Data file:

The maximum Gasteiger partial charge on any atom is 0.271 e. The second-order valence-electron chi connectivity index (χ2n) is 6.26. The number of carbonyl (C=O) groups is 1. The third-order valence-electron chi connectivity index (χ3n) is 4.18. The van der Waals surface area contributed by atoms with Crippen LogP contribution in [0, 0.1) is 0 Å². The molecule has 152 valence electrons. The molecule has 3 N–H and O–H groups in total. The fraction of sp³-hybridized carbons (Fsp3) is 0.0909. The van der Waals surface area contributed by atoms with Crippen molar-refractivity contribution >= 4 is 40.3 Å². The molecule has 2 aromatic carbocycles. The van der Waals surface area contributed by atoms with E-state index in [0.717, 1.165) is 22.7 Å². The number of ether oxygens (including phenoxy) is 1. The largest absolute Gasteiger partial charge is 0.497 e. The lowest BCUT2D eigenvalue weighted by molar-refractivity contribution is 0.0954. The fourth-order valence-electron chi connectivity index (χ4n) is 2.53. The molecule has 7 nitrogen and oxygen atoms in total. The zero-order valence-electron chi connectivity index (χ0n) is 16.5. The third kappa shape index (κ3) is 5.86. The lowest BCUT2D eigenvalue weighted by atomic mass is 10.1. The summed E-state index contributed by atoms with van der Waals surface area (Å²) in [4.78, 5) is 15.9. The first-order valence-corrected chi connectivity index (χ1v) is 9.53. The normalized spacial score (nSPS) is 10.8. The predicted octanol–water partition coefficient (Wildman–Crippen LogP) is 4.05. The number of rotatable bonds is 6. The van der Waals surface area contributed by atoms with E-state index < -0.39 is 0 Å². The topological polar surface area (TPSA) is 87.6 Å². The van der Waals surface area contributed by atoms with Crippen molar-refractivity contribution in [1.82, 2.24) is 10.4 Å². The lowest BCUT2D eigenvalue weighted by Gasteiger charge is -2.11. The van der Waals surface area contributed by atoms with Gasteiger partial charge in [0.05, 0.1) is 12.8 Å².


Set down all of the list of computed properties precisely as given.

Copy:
The maximum Gasteiger partial charge on any atom is 0.271 e. The second-order valence-electron chi connectivity index (χ2n) is 6.26. The number of carbonyl (C=O) groups is 1. The third-order valence-electron chi connectivity index (χ3n) is 4.18. The van der Waals surface area contributed by atoms with Crippen LogP contribution in [0, 0.1) is 0 Å². The molecule has 152 valence electrons. The molecule has 3 N–H and O–H groups in total. The fraction of sp³-hybridized carbons (Fsp3) is 0.0909. The van der Waals surface area contributed by atoms with Crippen molar-refractivity contribution >= 4 is 40.3 Å². The molecule has 2 aromatic carbocycles. The van der Waals surface area contributed by atoms with E-state index in [0.717, 1.165) is 22.7 Å². The number of ether oxygens (including phenoxy) is 1. The largest absolute Gasteiger partial charge is 0.497 e. The lowest BCUT2D eigenvalue weighted by molar-refractivity contribution is 0.0954. The fourth-order valence-electron chi connectivity index (χ4n) is 2.53. The molecule has 7 nitrogen and oxygen atoms in total. The zero-order valence-electron chi connectivity index (χ0n) is 16.5. The third kappa shape index (κ3) is 5.86. The lowest BCUT2D eigenvalue weighted by atomic mass is 10.1. The summed E-state index contributed by atoms with van der Waals surface area (Å²) in [4.78, 5) is 15.9. The first-order valence-corrected chi connectivity index (χ1v) is 9.53. The normalized spacial score (nSPS) is 10.8. The predicted octanol–water partition coefficient (Wildman–Crippen LogP) is 4.05. The number of rotatable bonds is 6. The van der Waals surface area contributed by atoms with E-state index < -0.39 is 0 Å². The topological polar surface area (TPSA) is 87.6 Å². The van der Waals surface area contributed by atoms with Crippen molar-refractivity contribution in [1.82, 2.24) is 10.4 Å². The lowest BCUT2D eigenvalue weighted by Gasteiger charge is -2.11. The van der Waals surface area contributed by atoms with Gasteiger partial charge in [0.05, 0.1) is 12.8 Å².